Thursday, October 9, 2008

Confidence in the Future

The common assumption about the current economic crisis is that bad loans were made and there is not enough money coming in. But this is only part of the problem. The real breakdown is one of confidence.
This is what a credit crisis looks like. It's not like a stock market crisis, where the scary plunge of stocks is obvious to all. The credit crisis has played out in places most people can't see. It's banks refusing to lend to other banks — even though that is one of the most essential functions of the banking system. It's a loss of confidence in seemingly healthy institutions like Morgan Stanley and Goldman — both of which reported profits even as the pressure was mounting. It is panicked hedge funds pulling out cash. It is frightened investors protecting themselves by buying credit-default swaps — a financial insurance policy against potential bankruptcy — at prices 30 times what they normally would pay. (Washington Post)
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We are in the midst of what the academic Charles Kindleberger called the "revulsion stage" of a crisis - indiscriminate and contagious selling of distressed assets that leads "banks to stop lending on the collateral of such assets."

When such fear grips the markets, investors (and speculators) are quick to generalize, punishing many for the sins of few. That's the most dangerous phase of any crisis - when market implosions start to take on a self-reinforcing life of their own.

The most important thing about financial panics is that they are all temporary. They either die of exhaustion or are overwhelmed by the heavy artillery of government policies. (Washington Post)
This is a particular kind of crisis of confidence. I can think of others that are more basic and really endemic at this time: e.g. the fear to commit to marriage or to have a(nother) child.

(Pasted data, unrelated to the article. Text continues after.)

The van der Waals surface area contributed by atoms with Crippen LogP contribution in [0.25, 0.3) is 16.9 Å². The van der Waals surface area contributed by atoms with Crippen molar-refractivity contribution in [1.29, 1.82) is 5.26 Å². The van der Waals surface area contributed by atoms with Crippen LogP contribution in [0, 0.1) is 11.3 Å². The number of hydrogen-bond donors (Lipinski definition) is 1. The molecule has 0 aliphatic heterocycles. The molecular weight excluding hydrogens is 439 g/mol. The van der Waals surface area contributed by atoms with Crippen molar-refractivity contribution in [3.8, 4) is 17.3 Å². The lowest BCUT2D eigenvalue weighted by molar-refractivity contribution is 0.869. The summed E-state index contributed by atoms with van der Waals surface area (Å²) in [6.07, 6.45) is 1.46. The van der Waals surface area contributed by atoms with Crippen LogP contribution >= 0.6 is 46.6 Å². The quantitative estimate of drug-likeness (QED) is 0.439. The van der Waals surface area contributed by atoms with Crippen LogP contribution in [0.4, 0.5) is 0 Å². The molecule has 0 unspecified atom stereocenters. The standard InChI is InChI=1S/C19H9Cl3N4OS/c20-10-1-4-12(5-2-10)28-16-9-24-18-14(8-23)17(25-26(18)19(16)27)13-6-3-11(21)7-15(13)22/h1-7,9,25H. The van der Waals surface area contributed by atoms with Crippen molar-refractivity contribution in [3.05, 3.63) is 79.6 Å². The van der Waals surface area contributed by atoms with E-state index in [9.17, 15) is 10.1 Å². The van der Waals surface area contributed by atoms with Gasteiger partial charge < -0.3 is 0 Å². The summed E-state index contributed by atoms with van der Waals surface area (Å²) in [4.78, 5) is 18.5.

Despite the freefall of retirement savings accounts, there is a fair amount of equanimity. Anger yes, but not as much panic, at least on Main Street as we now know it.

Tom Grant, editor of The Metro Spirit in Augusta (as quoted at a friend's blog) observed that we would do well to invest in a real future:
Now, as we mortgage our grandchildren with some $10 trillion in national debt, it’s time to reassess. We invested in self interest and it failed us. Those leaders who took multi-million dollar checks then led their companies to ruin look little like great role models today.Rather, I think you’ll find a better model in the likes of teachers, youth pastors, little league coaches and scouting leaders — all of whom invest their time, energy and money in the people who will have to pay our debts: our children.
Karen Blumenthal at the Wall Street Journal also puts the situation into a more human light.
Put your losses in perspective. This isn't easy. I know: I'm feeling genuine pain after losing my entire investment in Washington Mutual and watching a mutual fund I bought in March for one of my retirement accounts drop by 36% -- and that's before this week. I absolutely cannot bear to tally up all my losses.

This is my reality check: For more than a decade, I have gone to my local elementary school to tutor. There I spend time reading with children who own no books of their own, whose families can't afford school supplies and who have never been to a dentist. For the price of 45 minutes a week, I return to my desk feeling as wealthy as any one person needs to be.

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